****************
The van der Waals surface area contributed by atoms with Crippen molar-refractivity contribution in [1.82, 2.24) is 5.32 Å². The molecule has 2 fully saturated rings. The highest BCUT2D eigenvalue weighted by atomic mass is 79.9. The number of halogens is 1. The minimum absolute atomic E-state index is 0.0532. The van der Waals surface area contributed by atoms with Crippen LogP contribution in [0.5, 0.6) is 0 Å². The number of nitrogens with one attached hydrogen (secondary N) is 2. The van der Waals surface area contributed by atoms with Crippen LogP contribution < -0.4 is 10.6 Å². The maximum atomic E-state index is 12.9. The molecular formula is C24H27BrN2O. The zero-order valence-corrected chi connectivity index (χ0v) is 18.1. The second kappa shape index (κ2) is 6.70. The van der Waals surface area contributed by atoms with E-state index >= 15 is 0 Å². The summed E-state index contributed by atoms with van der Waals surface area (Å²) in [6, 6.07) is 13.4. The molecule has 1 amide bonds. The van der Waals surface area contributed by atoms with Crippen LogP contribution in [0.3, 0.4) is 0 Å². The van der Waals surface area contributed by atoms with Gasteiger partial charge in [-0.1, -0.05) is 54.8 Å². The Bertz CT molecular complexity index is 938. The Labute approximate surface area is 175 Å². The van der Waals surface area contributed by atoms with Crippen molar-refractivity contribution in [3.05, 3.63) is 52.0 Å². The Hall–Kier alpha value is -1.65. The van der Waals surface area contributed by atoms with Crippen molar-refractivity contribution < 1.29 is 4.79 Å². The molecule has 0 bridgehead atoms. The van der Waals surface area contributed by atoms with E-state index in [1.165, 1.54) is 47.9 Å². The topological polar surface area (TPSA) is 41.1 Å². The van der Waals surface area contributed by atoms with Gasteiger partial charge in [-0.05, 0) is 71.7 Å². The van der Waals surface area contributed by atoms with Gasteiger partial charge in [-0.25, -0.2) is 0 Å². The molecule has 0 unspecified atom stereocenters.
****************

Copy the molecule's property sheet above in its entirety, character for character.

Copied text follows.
The van der Waals surface area contributed by atoms with Crippen molar-refractivity contribution in [1.82, 2.24) is 5.32 Å². The molecule has 2 fully saturated rings. The highest BCUT2D eigenvalue weighted by atomic mass is 79.9. The number of halogens is 1. The minimum absolute atomic E-state index is 0.0532. The van der Waals surface area contributed by atoms with Crippen LogP contribution in [0.5, 0.6) is 0 Å². The number of nitrogens with one attached hydrogen (secondary N) is 2. The van der Waals surface area contributed by atoms with Crippen LogP contribution < -0.4 is 10.6 Å². The maximum atomic E-state index is 12.9. The molecular formula is C24H27BrN2O. The zero-order valence-corrected chi connectivity index (χ0v) is 18.1. The second kappa shape index (κ2) is 6.70. The van der Waals surface area contributed by atoms with E-state index >= 15 is 0 Å². The summed E-state index contributed by atoms with van der Waals surface area (Å²) in [6, 6.07) is 13.4. The molecule has 1 amide bonds. The van der Waals surface area contributed by atoms with Crippen LogP contribution in [0.3, 0.4) is 0 Å². The van der Waals surface area contributed by atoms with Gasteiger partial charge in [-0.1, -0.05) is 54.8 Å². The Bertz CT molecular complexity index is 938. The Labute approximate surface area is 175 Å². The van der Waals surface area contributed by atoms with Crippen molar-refractivity contribution in [3.05, 3.63) is 52.0 Å². The Hall–Kier alpha value is -1.65. The van der Waals surface area contributed by atoms with Crippen molar-refractivity contribution < 1.29 is 4.79 Å². The molecule has 0 bridgehead atoms. The van der Waals surface area contributed by atoms with E-state index in [1.165, 1.54) is 47.9 Å². The topological polar surface area (TPSA) is 41.1 Å². The van der Waals surface area contributed by atoms with Gasteiger partial charge in [-0.05, 0) is 71.7 Å². The van der Waals surface area contributed by atoms with Gasteiger partial charge in [-0.25, -0.2) is 0 Å². The molecule has 0 unspecified atom stereocenters.